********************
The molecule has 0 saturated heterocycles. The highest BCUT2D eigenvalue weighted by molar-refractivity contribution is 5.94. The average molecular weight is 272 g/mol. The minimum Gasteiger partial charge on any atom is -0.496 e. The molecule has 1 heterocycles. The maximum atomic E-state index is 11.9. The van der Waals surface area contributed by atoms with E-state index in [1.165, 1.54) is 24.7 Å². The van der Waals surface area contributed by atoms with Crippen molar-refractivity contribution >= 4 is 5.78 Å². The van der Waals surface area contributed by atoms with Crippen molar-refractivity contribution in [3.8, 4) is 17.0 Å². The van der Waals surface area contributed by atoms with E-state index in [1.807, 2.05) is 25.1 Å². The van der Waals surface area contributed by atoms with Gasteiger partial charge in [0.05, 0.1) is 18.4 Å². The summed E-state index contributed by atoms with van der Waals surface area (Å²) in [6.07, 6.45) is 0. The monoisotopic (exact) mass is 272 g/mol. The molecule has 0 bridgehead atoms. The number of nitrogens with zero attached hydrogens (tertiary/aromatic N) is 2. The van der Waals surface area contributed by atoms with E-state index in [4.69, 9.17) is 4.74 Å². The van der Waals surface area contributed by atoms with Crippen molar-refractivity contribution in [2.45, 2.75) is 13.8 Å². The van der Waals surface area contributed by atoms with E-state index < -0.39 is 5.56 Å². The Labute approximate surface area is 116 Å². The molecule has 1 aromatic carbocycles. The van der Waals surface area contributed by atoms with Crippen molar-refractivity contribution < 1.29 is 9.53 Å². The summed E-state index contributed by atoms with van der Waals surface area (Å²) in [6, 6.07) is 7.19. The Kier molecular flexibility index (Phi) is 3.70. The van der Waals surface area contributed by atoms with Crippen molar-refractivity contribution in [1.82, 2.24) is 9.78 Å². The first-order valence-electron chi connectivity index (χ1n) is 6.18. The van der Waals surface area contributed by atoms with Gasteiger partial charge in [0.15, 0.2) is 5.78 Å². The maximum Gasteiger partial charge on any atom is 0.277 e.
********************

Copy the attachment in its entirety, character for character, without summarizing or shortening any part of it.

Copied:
The molecule has 0 saturated heterocycles. The highest BCUT2D eigenvalue weighted by molar-refractivity contribution is 5.94. The average molecular weight is 272 g/mol. The minimum Gasteiger partial charge on any atom is -0.496 e. The molecule has 1 heterocycles. The maximum atomic E-state index is 11.9. The van der Waals surface area contributed by atoms with E-state index in [1.165, 1.54) is 24.7 Å². The van der Waals surface area contributed by atoms with Crippen molar-refractivity contribution >= 4 is 5.78 Å². The van der Waals surface area contributed by atoms with Crippen molar-refractivity contribution in [3.8, 4) is 17.0 Å². The van der Waals surface area contributed by atoms with E-state index in [1.807, 2.05) is 25.1 Å². The van der Waals surface area contributed by atoms with Gasteiger partial charge in [0.05, 0.1) is 18.4 Å². The summed E-state index contributed by atoms with van der Waals surface area (Å²) in [6.07, 6.45) is 0. The monoisotopic (exact) mass is 272 g/mol. The molecule has 0 bridgehead atoms. The number of nitrogens with zero attached hydrogens (tertiary/aromatic N) is 2. The van der Waals surface area contributed by atoms with E-state index in [4.69, 9.17) is 4.74 Å². The van der Waals surface area contributed by atoms with Crippen molar-refractivity contribution in [2.45, 2.75) is 13.8 Å². The van der Waals surface area contributed by atoms with E-state index < -0.39 is 5.56 Å². The Labute approximate surface area is 116 Å². The molecule has 1 aromatic carbocycles. The van der Waals surface area contributed by atoms with Crippen molar-refractivity contribution < 1.29 is 9.53 Å². The summed E-state index contributed by atoms with van der Waals surface area (Å²) in [6, 6.07) is 7.19. The Kier molecular flexibility index (Phi) is 3.70. The van der Waals surface area contributed by atoms with Crippen molar-refractivity contribution in [1.82, 2.24) is 9.78 Å². The first-order valence-electron chi connectivity index (χ1n) is 6.18. The van der Waals surface area contributed by atoms with Gasteiger partial charge in [0.15, 0.2) is 5.78 Å². The maximum Gasteiger partial charge on any atom is 0.277 e.